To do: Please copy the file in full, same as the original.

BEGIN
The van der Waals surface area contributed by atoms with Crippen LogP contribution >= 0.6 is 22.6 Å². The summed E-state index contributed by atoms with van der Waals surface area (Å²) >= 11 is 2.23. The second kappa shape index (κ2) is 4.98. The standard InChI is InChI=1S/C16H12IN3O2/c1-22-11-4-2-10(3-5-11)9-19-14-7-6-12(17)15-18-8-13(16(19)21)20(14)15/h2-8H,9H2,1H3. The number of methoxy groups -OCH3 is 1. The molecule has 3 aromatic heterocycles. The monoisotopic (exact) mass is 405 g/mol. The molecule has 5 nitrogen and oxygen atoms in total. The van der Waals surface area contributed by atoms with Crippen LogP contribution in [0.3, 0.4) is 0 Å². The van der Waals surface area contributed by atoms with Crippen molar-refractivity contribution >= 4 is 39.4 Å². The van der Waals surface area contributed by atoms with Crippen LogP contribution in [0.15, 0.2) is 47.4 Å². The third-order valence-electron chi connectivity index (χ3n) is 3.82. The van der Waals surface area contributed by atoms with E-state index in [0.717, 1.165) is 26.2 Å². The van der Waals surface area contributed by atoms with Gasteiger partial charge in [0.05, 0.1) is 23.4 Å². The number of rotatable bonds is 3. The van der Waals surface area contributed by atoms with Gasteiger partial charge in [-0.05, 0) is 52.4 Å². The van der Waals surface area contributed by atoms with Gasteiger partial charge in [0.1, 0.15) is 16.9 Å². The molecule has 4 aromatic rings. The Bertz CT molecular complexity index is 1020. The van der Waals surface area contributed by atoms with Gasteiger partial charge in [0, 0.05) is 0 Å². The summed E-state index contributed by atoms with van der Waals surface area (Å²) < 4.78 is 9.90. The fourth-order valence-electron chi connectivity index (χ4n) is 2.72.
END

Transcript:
The van der Waals surface area contributed by atoms with Crippen LogP contribution >= 0.6 is 22.6 Å². The summed E-state index contributed by atoms with van der Waals surface area (Å²) >= 11 is 2.23. The second kappa shape index (κ2) is 4.98. The standard InChI is InChI=1S/C16H12IN3O2/c1-22-11-4-2-10(3-5-11)9-19-14-7-6-12(17)15-18-8-13(16(19)21)20(14)15/h2-8H,9H2,1H3. The number of methoxy groups -OCH3 is 1. The molecule has 3 aromatic heterocycles. The monoisotopic (exact) mass is 405 g/mol. The molecule has 5 nitrogen and oxygen atoms in total. The van der Waals surface area contributed by atoms with Crippen LogP contribution in [0.3, 0.4) is 0 Å². The van der Waals surface area contributed by atoms with Crippen molar-refractivity contribution >= 4 is 39.4 Å². The van der Waals surface area contributed by atoms with Crippen LogP contribution in [0.15, 0.2) is 47.4 Å². The third-order valence-electron chi connectivity index (χ3n) is 3.82. The van der Waals surface area contributed by atoms with E-state index in [0.717, 1.165) is 26.2 Å². The van der Waals surface area contributed by atoms with Gasteiger partial charge in [0.05, 0.1) is 23.4 Å². The number of rotatable bonds is 3. The van der Waals surface area contributed by atoms with Gasteiger partial charge in [-0.05, 0) is 52.4 Å². The van der Waals surface area contributed by atoms with Gasteiger partial charge in [0.1, 0.15) is 16.9 Å². The molecule has 4 aromatic rings. The Bertz CT molecular complexity index is 1020. The van der Waals surface area contributed by atoms with Gasteiger partial charge in [0, 0.05) is 0 Å². The summed E-state index contributed by atoms with van der Waals surface area (Å²) < 4.78 is 9.90. The fourth-order valence-electron chi connectivity index (χ4n) is 2.72.